What sustainability challenges are driving change?
The world is in urgent need of more sustainable human behaviour and society is demanding that companies take their responsibility. Working to a more sustainable world requires companies to develop activities related to responsible supply-chains, circular economy and reduction of carbon emissions.
All companies are reviewing the sustainability of their supply chains from an ethical, environmental and human rights perspective. The identification and mitigation of risk requires a due diligence approach throughout the value chain.
We all have to reduce human impact on the world, which means conserving resources and migrating to the circular economy.
As we move into an era of electrification for transport, in which use-phase emissions will reduce to near zero, focus has turned to the CO2 emissions from production of the materials used in the manufacture of vehicles.
Improving circularity: maximising resource efficiency and closing the loop on steel and zinc-based coatings
The circular economy is based on maximising the use of resources, including minimising waste during vehicle manufacture, and recovering and recycling of waste at end of life. The recycling rate of automotive steels is > 97%, so steel can already be described as a truly circular material.
Almost all of the steel in a car body is galvanised which is why Tata Steel is developing technology to recover both steel and zinc through our breakthrough HIsarna technology. HIsarna will not only improve the circularity of both steel and zinc, it will enable the product loop to be closed, whereby automotive steel scrap can be remanufactured back into new automotive steels and zinc recycled into coatings for automotive steel products.
Resource efficiency can be achieved by using less of a resource or reducing waste. Our MagiZinc product offers a 50% reduction in zinc usage for the same corrosion resistance while also improving press shop performance by reducing waste.
Why car-makers need reduced CO2 footprint steel
With global attention focused on climate change, reducing CO2 emissions is a key target for the automotive value chain. With up to 50% of the weight of a vehicle being made from steel, it is clear that steel contributes significantly to overall embodied carbon. By reducing manufacturing emissions, the steel industry can support the value chain in delivering on decarbonisation targets.
The embodied carbon of steel derives primarily from CO2 emissions during the extraction of iron from its ore and its conversion to steel. There are many possible technological solutions and scenarios that could enable a transition to carbon-neutral steel-making. Above all, maintaining product quality and ensuring the availability of a full range of products is essential for the next generation of safe, light-weight vehicles.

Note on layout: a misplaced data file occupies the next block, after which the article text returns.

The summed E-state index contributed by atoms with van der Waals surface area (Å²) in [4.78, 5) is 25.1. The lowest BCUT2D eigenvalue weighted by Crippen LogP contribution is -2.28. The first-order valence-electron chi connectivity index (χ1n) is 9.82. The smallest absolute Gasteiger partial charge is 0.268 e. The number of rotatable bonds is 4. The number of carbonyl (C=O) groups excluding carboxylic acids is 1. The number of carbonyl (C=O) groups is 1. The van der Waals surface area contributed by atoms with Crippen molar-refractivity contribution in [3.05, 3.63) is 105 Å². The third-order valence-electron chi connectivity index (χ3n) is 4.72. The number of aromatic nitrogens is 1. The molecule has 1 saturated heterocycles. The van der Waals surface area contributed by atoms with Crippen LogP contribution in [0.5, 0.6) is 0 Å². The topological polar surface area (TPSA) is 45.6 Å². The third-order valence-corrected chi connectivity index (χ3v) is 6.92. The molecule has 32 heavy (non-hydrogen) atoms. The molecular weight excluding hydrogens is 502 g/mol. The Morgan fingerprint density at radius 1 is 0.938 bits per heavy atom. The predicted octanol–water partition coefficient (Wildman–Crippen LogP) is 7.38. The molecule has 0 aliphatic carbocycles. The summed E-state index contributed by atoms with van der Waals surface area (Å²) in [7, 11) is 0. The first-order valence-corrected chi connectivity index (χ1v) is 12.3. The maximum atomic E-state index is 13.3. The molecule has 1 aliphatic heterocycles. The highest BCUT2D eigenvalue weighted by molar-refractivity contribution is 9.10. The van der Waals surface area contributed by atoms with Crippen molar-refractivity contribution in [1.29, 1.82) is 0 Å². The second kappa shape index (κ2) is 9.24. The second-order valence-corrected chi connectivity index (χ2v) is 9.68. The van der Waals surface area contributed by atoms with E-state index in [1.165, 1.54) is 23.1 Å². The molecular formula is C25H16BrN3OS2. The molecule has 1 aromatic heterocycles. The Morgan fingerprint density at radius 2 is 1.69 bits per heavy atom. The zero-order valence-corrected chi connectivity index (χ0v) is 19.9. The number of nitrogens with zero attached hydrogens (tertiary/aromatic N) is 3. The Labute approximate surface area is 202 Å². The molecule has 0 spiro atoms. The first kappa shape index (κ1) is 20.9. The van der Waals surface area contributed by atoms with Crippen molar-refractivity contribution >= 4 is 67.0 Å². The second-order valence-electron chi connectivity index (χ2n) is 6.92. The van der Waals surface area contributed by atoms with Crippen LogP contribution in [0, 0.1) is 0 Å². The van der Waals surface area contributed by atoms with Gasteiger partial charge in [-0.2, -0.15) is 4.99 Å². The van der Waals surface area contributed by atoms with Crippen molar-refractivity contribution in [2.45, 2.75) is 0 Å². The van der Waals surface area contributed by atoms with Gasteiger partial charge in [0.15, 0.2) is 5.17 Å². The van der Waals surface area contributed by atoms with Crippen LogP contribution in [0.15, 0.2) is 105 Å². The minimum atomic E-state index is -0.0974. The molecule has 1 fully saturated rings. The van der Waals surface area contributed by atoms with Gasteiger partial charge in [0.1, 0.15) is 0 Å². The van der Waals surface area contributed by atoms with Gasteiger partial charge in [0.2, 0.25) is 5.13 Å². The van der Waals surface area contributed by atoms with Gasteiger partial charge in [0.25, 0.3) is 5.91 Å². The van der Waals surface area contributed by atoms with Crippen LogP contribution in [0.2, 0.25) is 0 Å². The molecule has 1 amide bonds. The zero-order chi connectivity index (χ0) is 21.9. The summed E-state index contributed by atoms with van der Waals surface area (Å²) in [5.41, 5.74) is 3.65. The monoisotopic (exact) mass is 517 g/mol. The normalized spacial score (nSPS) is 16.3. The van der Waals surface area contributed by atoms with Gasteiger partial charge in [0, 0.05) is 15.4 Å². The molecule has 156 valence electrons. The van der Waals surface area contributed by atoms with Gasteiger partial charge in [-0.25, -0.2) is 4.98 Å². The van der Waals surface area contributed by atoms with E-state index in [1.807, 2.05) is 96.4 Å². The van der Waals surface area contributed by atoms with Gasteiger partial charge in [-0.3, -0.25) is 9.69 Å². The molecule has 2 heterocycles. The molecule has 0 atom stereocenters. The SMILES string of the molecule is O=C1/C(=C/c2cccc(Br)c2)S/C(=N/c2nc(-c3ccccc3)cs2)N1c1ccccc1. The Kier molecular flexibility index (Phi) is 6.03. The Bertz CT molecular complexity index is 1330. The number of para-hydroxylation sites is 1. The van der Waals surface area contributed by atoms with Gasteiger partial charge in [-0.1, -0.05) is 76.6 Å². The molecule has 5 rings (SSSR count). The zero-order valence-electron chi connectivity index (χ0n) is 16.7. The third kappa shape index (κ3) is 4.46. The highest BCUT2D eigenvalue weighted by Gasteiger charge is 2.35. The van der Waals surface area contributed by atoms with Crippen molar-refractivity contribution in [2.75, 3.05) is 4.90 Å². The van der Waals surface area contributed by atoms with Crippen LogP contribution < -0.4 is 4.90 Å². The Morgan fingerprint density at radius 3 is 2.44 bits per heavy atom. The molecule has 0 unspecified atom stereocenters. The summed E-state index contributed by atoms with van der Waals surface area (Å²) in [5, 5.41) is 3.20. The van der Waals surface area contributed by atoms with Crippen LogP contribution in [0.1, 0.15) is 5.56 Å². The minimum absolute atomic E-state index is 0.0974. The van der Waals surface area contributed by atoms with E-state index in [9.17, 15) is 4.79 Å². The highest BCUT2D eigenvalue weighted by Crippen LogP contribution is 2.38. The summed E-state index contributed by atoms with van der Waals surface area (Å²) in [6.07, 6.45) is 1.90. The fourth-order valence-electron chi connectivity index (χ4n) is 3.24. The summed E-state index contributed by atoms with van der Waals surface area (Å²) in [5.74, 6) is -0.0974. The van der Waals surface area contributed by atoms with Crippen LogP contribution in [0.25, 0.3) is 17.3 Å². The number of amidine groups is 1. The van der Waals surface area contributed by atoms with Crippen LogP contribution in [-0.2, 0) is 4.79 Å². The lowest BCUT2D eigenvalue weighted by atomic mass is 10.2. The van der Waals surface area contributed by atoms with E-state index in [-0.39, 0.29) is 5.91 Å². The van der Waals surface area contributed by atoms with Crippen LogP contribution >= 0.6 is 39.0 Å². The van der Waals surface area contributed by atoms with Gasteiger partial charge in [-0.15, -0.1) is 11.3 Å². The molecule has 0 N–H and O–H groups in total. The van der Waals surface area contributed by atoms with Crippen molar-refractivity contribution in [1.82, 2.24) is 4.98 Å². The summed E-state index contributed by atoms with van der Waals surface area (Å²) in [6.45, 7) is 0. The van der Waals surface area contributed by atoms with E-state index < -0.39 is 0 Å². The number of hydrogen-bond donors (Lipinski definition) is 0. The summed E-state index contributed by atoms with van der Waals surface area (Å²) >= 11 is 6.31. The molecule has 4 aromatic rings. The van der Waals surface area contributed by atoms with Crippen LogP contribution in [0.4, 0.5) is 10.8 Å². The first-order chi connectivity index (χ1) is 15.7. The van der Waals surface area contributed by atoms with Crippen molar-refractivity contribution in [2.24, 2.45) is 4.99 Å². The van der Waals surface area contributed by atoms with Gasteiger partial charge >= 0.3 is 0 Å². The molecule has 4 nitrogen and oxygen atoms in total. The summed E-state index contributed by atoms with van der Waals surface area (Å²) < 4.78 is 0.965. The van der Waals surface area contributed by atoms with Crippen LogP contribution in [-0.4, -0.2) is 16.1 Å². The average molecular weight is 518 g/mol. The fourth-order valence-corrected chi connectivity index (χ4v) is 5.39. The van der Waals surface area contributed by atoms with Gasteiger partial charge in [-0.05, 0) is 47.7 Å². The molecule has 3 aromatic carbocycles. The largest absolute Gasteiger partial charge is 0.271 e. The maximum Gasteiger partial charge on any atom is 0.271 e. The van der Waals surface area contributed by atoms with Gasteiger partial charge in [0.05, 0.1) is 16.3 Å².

Tata Steel is focused on technological solutions that achieve a rapid pace of decarbonisation while maintaining the availability of a full range of products during the transition. Because of an expected increase in global steel demand and absence of sufficient scrap until at least 2100, primary steel will be required for the coming decades. That is why we are developing ground-breaking technology to minimise CO2 emissions in primary steelmaking.
How can risk be mitigated in the automotive value chain?
The automotive value chain is truly global and sources materials from all over world. As a key supplier to the sector, Tata Steel recognises its’ responsibility to source materials responsibly, working in close cooperation with suppliers to address issues such as health and safety, human rights and fair business practices by taking a due diligence approach.
We recognise the benefits of supply chain certification, such as BES 6001, and the power of cross-industry collaboration to leverage supply chain improvement. This is why Tata Steel is a member of the Responsible Mining Initiative (RMI), the European Partnership for Responsible Minerals (EPRM), and a signatory to the International Responsible Business Conduct agreement for metals sector.
In September 2020, all of Tata Steel’s operations in 26 countries signed up to ResponsibleSteel™, as part of Tata Steel's commitment to reducing CO2 emissions, creating jobs and protecting the environment and society.
Are you interested in better understanding of the life cycle performance of steel?
A life cycle assessment (LCA) considers all aspects of CO2 performance from iron extraction, manufacture of steel and processing into parts, vehicle use, and recovery and recycling at end of life.
LCA is based on a fully itemised inventory of materials, energy sources and resource efficiency (e.g. yield) and considers the CO2 impact of each phase.
LCA is an ideal tool for identification of opportunities for CO2 emission reduction during, for example, part manufacture. This could include how parts are formed in the press, yield improvement or right-first-time opportunities, or changes to the way parts are designed including the type of steel used.
Our award-winning specialists have many years of experience in life cycle assessment and offer an expert LCA service to support material selection and part-manufacture decision-making for automotive applications.
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Tata Steel plans to develop largest CO2 capture installation in the world
Tata Steel has launched plans for a project to capture CO2 from its blast furnaces in IJmuiden, Netherlands, and transport it for storage in empty North sea gas fields.
The project would lead to a 30% reduction in CO2 emissions from the site.